Diggy Doggy

by Guy Belleranti -

Oliver had the perfect back yard.

New grass to run on. New grass to jump on. New grass to roll on.

He also had the perfect friend to play with on the new grass.


Mom, Dad, and Oliver had met Diggy right after lunch. He was a rescued dog who needed a good home. The minute Oliver saw Diggy staring at him through the wire mesh fencing, white ear up, brown ear down, he knew they were meant to be together.

"He's the one!" Oliver had cried, pointing. Diggy had bounced up and down and wagged his tiny tail wildly as the worker brought him out on a leash.

"He is cute," Mom had agreed, as Diggy planted several wet kisses on her face.

"Okay," Dad had said. “But, Oliver, don’t forget you promised to help Mom take care of whatever dog we chose.”

“Oh, I won’t,” Oliver said, hugging the dog he thought he’d never own. “I’ll love him, play with him, feed him, give him baths and even help Mom brush him. He can sleep in my bed, too.”

“No,” Dad said, shaking his head. “He will not sleep in any beds or sit on any furniture. He’ll sleep in that big wicker basket Mom bought at the yard sale. Dogs aren’t people, they’re animals.”

And so now here Oliver and Diggy were in the perfect grassy back yard Dad had worked so hard on.

Oliver ran on the grass. So did Diggy.

Oliver jumped on the grass. So did Diggy.

Oliver rolled on the grass. So did Diggy. Then, Diggy ran and jumped on Oliver, covering his face with doggy love.

Oliver giggled and stood up. "I'm hot. Are you hot, Diggy?"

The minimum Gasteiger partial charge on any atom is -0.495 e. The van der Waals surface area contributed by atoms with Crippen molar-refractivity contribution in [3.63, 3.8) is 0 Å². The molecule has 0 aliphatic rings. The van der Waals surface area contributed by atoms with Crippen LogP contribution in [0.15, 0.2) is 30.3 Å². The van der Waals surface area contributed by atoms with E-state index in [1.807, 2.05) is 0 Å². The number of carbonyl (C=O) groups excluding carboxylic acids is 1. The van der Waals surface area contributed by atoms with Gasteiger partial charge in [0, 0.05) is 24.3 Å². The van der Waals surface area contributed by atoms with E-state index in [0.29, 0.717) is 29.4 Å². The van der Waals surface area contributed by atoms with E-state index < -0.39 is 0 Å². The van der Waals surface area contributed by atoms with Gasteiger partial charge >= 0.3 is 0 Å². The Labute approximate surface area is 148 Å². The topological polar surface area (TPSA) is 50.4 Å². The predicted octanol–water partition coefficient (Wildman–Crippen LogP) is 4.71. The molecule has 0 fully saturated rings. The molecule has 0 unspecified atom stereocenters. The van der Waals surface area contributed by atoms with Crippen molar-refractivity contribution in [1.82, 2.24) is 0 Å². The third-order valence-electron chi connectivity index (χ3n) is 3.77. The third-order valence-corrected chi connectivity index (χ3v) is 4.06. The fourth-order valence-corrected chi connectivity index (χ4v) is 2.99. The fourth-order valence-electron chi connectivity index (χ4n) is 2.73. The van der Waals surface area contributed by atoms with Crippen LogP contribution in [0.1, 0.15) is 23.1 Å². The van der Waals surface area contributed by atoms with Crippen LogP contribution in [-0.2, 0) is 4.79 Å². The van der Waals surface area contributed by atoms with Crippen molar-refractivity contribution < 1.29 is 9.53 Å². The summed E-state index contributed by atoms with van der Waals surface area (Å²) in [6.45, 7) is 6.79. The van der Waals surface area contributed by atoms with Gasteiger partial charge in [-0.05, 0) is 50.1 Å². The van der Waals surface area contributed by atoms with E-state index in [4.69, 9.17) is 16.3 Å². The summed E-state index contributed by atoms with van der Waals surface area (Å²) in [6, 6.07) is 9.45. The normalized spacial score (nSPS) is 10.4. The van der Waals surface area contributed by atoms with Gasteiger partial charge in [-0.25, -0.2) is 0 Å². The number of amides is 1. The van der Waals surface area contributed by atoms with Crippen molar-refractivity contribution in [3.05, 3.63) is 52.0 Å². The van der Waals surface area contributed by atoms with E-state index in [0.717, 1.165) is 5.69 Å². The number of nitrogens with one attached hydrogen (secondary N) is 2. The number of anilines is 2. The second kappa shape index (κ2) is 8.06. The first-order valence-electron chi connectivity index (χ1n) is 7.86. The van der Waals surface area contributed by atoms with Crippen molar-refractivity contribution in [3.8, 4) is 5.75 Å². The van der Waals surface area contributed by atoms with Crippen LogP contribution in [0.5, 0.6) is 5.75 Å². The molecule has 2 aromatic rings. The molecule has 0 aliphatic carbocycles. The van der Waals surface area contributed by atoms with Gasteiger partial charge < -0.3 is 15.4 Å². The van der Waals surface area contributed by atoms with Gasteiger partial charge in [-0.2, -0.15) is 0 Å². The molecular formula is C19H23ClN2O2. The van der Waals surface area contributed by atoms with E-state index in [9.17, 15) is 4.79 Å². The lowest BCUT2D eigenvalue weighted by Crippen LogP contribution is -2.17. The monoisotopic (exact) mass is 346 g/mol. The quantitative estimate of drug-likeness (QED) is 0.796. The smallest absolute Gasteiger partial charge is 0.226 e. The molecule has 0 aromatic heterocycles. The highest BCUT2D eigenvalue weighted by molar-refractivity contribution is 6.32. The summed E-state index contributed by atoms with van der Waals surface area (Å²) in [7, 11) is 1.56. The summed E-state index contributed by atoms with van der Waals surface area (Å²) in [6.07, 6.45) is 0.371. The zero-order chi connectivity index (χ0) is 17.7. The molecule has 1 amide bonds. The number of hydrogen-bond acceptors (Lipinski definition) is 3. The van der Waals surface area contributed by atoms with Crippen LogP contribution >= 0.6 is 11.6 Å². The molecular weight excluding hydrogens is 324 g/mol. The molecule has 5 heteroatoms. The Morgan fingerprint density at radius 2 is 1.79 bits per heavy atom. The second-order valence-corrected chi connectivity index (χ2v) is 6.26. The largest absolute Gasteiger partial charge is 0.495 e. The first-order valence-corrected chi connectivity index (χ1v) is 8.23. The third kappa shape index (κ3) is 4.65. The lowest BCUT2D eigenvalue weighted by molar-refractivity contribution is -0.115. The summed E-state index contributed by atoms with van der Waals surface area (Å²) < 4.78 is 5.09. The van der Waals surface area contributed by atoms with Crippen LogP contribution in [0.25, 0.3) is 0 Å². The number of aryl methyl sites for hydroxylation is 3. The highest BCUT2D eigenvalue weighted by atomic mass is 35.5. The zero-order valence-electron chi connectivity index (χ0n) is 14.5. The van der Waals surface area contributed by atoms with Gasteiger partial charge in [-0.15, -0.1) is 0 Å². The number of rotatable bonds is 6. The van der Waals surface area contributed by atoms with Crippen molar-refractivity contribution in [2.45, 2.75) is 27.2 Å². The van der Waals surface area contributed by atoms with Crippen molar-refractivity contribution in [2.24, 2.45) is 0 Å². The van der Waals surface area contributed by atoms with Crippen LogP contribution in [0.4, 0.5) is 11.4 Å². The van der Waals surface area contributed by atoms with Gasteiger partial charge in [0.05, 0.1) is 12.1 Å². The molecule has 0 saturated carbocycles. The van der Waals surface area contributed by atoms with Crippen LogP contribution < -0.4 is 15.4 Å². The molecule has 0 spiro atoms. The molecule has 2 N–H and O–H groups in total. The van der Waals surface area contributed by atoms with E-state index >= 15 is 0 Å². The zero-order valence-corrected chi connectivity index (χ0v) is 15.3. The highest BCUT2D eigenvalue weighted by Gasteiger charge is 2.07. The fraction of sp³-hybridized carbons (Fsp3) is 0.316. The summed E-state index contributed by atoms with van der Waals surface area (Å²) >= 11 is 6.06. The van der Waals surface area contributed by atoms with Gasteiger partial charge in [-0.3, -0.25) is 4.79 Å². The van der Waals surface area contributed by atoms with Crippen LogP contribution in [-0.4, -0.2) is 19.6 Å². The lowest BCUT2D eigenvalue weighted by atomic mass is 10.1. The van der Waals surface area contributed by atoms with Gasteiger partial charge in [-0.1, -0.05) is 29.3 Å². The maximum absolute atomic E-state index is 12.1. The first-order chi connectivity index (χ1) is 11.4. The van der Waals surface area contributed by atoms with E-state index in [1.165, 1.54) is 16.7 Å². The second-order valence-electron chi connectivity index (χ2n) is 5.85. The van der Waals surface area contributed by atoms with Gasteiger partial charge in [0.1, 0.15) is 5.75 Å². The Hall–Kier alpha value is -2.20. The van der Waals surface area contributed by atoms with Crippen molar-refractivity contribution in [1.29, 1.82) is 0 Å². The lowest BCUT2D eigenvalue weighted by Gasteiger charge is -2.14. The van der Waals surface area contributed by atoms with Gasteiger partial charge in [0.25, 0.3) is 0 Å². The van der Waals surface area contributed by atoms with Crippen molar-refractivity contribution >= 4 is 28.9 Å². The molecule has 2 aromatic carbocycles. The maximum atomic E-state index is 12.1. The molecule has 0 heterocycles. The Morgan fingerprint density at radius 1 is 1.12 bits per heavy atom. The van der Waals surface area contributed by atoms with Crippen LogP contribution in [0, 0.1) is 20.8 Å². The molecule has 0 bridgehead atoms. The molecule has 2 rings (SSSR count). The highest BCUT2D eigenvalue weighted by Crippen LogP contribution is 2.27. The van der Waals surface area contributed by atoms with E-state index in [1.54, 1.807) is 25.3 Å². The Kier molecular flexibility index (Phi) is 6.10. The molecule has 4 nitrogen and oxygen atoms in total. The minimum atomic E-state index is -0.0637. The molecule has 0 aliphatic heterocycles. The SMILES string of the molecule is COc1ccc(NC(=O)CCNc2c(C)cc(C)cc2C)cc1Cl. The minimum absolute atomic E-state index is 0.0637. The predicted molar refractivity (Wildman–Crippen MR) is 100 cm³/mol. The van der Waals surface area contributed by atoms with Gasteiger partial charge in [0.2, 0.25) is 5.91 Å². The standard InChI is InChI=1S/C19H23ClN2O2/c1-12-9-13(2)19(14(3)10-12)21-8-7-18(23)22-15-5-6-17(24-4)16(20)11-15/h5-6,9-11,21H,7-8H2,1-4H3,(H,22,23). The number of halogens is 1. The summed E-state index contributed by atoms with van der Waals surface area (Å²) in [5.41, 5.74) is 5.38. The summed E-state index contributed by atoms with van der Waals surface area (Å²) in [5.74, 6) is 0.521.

Diggy stuck his two different-colored ears straight in the air and panted.

"I thought so," Oliver said. "I'll be right back with water for both of us."

But when Oliver got back, Diggy was stretched out in a big dirty hole in the center of the once perfect grass, panting.

"Oh, no!" Oliver cried. "Diggy, what have you done?"

Diggy jumped out of the hole and into Oliver’s arms, smearing kisses on his face and dirt on his clothes.

“Oh, I can’t be mad at you.” Oliver hugged Diggy close. “I’ll fill in the hole before Mom and Dad see it.”

So that’s what Oliver did.

But the hole still showed.

And later…Mom and Dad did see it.

“That’s an energetic dog for you,” Mom told Dad with a sigh. “At least Oliver filled the hole in nicely.”

Dad didn’t reply, but Oliver knew by his frown he wasn’t happy.

“Diggy,” said Oliver later, after Mom and Dad had tucked him in bed, “if you must dig please do it where there’s no grass. I’ll show you a good place in the morning.” He lifted Diggy off his bed where Diggy had just jumped and placed him on the pillow in the basket on the floor.

But when Oliver climbed back into bed, Diggy bounded up beside him.

“Oh, Diggy,” Oliver said. “I’m sorry, but you can’t sleep up here.”

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